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It was a horrendous day –Soni Irabor

Soni Irabor
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For those who had the ‘misfortune’ of witnessing the brutal assassination of former Nigerian Head of State, General Murtala Mohammed, silence has been a refuge all these years, a comforting cocoon. Talking about the events of that day is like reliving them all over, dredging up old horrors; so they pushed the memory deep into the subconscious, where it might only bubble to the surface in the occasional nightmare.


Top broadcaster, Soni Irabor, belongs in the small group of people who saw it all ‘live’ that fated day on February 13, 1976. Exactly 40 years to the day, Irabor is still very reluctant to talk about what he describes as a horrendous day.


That is understandable. But a combination of wheedling and the knowledge that the story needs to be told, prevailed ultimately. Of course, the story of the Murtala’s assassination has been told repeatedly, but like all the great writers constantly exhort: the story never ends. Irabor often went to the Radio House where he did a programme with Patrick Oke even though he was not yet a full employee.


He was actually employed by the Nigerian Broadcasting Corporation in 1977. So on February 13, 1976, the 24-year-old Irabor was on his way to work with a friend when one of the most horrific days in the history of Nigeria began to play out in a terrifying slow motion.


Irabor tells his story: ”I was working with the Nigerian Prison Service on Alagbon Close, which is directly opposite Ikoyi Road where the assassination of the Head of State took place. The incident happened exactly in front of the National Secretariat that is now badly abandoned.


There are so many things I really don’t want to talk about; it is very sad. They were putting finishing touches to the secretariat then. Traffic was so severe on the day of the coup; Murtala Muhammed used to drive alone without security patrol, no sirens. Unfortunately by trying to be a man of the people, some people had a different agenda for him.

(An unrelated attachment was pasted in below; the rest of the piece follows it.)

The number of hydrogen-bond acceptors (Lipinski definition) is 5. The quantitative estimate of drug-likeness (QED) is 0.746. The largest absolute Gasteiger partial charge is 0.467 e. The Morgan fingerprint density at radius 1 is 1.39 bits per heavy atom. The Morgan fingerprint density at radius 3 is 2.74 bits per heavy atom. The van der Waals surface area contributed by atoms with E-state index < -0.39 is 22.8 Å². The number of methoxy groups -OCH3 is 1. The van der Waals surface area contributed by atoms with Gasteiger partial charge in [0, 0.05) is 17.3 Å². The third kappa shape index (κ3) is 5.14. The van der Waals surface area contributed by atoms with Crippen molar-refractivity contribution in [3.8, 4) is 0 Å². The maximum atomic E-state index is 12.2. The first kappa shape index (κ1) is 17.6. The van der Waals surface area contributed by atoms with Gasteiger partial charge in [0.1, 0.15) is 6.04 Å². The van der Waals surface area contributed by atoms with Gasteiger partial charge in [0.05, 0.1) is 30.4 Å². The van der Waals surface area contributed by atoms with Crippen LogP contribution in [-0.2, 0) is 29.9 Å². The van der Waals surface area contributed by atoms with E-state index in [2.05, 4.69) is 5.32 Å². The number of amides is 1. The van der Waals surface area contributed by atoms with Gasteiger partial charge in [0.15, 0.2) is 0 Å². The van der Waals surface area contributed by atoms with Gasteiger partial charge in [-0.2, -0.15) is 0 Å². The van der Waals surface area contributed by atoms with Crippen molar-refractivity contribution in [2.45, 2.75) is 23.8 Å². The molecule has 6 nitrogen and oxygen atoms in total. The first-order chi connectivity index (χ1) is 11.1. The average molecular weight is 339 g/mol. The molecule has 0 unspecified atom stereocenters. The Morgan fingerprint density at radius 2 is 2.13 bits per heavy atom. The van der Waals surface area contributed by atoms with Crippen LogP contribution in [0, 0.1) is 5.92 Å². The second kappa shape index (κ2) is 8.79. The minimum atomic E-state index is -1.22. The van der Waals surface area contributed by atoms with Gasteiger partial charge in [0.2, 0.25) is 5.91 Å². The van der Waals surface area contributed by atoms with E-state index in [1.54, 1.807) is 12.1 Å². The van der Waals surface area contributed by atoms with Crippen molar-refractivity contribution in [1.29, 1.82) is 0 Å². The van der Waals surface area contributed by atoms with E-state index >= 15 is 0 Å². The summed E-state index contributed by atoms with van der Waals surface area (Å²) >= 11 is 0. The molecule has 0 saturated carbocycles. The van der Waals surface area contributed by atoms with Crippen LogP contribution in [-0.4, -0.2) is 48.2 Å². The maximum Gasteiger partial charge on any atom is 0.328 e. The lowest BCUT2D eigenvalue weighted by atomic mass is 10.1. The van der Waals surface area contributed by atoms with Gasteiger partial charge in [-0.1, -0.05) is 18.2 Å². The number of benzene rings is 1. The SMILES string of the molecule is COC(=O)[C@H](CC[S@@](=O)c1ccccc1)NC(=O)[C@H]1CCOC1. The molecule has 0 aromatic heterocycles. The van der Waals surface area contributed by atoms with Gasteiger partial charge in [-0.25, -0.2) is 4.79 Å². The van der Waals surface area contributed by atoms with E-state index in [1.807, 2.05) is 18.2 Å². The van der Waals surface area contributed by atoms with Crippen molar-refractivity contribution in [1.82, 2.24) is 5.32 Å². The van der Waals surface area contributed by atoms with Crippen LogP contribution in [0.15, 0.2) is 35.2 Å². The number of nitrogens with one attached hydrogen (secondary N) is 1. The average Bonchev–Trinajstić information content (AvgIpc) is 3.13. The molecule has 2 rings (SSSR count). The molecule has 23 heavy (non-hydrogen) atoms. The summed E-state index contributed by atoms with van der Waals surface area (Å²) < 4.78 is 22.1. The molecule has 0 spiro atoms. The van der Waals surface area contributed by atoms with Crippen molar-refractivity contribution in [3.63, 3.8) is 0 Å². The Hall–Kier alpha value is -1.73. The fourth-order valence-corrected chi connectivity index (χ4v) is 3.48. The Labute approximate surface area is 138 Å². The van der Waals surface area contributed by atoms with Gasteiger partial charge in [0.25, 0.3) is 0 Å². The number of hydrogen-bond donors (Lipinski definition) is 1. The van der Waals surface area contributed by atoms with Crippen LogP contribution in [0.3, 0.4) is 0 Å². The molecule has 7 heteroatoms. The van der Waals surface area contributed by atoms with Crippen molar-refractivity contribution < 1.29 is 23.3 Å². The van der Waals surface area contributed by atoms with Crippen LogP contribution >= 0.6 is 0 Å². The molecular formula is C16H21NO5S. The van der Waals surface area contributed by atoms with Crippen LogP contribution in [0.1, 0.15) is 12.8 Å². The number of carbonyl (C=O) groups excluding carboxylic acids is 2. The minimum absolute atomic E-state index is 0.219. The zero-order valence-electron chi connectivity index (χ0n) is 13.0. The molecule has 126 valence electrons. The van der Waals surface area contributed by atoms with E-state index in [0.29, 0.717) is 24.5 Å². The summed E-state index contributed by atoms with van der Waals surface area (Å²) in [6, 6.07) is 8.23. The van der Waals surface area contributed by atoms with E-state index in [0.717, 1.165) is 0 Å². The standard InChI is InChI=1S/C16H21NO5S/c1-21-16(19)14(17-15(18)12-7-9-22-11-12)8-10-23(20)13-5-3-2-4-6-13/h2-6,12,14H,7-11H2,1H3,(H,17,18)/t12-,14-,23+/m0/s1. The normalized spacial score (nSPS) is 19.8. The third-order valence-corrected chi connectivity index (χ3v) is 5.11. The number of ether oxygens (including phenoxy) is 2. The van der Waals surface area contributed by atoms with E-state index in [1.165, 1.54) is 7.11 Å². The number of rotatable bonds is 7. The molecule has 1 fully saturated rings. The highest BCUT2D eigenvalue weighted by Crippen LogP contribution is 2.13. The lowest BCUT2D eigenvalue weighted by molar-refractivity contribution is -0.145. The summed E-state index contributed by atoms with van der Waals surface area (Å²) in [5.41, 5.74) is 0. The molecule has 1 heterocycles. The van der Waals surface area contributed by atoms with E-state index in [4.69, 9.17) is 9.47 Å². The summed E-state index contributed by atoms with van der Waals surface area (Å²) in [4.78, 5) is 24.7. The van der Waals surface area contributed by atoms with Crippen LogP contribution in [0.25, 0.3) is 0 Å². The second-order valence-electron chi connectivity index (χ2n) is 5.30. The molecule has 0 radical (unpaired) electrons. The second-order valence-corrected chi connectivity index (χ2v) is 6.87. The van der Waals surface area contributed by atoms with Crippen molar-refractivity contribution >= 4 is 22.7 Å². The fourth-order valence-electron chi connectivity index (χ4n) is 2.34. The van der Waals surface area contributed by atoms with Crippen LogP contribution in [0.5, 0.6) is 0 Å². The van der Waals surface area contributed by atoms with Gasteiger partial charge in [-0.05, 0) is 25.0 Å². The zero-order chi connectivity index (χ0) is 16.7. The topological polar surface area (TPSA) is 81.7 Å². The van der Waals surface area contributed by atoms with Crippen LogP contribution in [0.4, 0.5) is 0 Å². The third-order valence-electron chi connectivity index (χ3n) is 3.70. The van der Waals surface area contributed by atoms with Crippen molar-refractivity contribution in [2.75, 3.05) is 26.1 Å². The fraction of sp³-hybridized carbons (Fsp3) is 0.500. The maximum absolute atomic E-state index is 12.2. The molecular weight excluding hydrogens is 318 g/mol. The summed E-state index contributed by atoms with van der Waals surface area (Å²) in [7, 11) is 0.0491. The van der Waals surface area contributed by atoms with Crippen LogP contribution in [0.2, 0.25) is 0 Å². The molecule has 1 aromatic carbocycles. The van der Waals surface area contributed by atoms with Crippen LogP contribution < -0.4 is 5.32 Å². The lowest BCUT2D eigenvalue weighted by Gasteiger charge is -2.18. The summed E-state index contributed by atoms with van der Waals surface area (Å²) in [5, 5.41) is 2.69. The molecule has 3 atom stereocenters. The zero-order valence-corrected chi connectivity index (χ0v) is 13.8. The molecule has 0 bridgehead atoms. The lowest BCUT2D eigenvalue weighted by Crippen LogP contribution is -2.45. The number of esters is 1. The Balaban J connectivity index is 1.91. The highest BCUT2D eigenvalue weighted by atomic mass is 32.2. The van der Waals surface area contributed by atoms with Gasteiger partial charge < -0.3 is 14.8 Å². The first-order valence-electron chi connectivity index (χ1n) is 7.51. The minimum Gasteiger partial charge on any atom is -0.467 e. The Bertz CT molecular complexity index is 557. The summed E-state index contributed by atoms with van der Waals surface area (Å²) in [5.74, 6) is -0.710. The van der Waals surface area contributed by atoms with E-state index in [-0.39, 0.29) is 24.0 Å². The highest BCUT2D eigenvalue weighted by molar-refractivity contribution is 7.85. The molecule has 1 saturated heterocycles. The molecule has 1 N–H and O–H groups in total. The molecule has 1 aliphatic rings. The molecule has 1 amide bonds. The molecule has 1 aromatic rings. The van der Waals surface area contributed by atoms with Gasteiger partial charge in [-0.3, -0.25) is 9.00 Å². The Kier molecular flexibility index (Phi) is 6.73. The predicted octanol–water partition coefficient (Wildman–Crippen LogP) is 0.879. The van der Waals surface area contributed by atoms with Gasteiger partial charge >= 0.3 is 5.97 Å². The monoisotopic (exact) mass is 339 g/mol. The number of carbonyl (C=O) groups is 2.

I had not joined the NBC (later known as Radio Nigeria) when the coup took place on February 13, 1976; I joined in April 1977. But I was always going to Radio Nigeria for programmes.


I was doing a programme with Patrick Oke who was the anchor. I was the one reading the letters sent in to the programme. Radio Nigeria is very close to Alag  bon. I was coming from my house on Brown Road, Ikoyi, heading to Alagbon Close, Ikoyi and I came through Bank Road. The incident happened in front of what used to be BP Petrol Station later known as AP. The petrol station is still there, that design is still there.


The only difference is that the highway used to be two lanes, but it is now a dual carriageway, four lanes. I had refused to talk about my experience that day all these years because my heart bleeds anytime I recall the incident. Those soldiers were horrible people. My friend, Okpoh Imetu, and I were going to work that day.


I was working at the Nigeria Prisons while my friend was with Internal Affairs. We were just chatting along when we observed that the black car on the road with the national emblem on it looked like the car of the head of state because of its designs. From the position we were, we could see everything, it was like we were watching a horror movie.